Finding an Exponent of −1 in Algebra
(KS3, Year 8)
The LessonA letter with an exponent of −1 is equal to the reciprocal of the letter (1 divided by the letter). Imagine we have the letter a with an exponent of −1. This is equal to 1⁄a.
This is a law of exponents.
How to Find an Exponent of −1 in AlgebraFinding an exponent of −1 in algebra is easy.
QuestionUse the law of exponents to find the power with an exponent of −1 below.
Find the letter or symbol that has an exponent of −1. In our example, the letter is x.
Write the letter from Step 1 (x) on the bottom of the fraction (called the denominator).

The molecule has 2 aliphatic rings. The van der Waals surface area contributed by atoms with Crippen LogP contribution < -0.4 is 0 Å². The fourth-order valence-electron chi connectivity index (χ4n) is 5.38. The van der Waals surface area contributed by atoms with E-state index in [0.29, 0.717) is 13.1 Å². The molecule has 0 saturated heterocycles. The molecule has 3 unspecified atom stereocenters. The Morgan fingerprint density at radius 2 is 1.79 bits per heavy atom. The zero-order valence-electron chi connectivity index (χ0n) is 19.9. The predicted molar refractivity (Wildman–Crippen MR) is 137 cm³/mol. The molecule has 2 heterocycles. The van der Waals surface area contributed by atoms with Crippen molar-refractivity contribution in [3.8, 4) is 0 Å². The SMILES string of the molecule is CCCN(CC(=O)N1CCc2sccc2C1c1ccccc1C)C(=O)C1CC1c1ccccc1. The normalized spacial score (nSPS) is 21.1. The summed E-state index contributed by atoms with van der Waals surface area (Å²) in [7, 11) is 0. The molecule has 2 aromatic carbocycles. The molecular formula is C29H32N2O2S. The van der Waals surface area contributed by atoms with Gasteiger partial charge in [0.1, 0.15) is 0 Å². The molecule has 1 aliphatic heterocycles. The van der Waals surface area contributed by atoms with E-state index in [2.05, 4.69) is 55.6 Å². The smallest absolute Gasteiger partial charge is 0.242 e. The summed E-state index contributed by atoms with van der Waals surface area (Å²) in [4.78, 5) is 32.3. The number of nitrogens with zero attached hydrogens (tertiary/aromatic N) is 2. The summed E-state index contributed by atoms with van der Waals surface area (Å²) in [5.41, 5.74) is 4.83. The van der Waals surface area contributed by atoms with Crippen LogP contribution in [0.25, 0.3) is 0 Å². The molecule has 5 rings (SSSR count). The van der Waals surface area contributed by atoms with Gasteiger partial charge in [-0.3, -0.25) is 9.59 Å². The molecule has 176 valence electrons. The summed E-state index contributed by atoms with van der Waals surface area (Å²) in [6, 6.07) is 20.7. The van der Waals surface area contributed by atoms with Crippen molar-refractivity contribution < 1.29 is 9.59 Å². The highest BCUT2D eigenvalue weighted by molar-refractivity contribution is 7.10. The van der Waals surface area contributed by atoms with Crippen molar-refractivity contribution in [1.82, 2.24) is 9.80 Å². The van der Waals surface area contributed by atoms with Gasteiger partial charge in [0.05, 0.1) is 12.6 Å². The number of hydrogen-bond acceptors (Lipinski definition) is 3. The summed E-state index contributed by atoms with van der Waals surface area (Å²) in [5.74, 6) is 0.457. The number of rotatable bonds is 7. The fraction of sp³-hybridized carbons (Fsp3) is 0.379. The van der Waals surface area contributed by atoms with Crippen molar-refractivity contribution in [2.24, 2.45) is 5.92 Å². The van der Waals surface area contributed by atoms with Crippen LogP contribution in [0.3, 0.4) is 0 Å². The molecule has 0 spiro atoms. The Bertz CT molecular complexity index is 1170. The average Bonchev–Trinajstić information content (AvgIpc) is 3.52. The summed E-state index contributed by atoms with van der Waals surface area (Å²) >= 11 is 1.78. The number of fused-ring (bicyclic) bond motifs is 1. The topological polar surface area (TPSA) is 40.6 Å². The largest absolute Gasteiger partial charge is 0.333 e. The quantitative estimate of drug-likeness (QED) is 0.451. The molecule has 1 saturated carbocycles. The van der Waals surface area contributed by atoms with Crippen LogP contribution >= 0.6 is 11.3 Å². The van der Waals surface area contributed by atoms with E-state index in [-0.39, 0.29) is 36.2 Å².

Answer:We have found an exponent of −1.
Understanding Finding an Exponent of −1 in AlgebraLet us look at the rule for an exponent of −1 in algebra:
- a −1 is a power.
- The base of the power is a.
- The exponent is −1.
- The fraction 1⁄a is the reciprocal of a.
Lesson SlidesThe slider below shows another real example of how to find an exponent of −1 in algebra. Open the slider in a new tab
What Is a Reciprocal?A reciprocal of a letter is 1 divided by the letter.
Reciprocal of a FractionThe reciprocal of a fraction just flips the fraction upside down.
Reciprocals with CoefficientsWhat if there is a number or other letter written in front of a letter with an exponent of −1?
The number or letter in front is a coefficient that is multiplying what comes after it. It goes on top of the fraction instead of 1.
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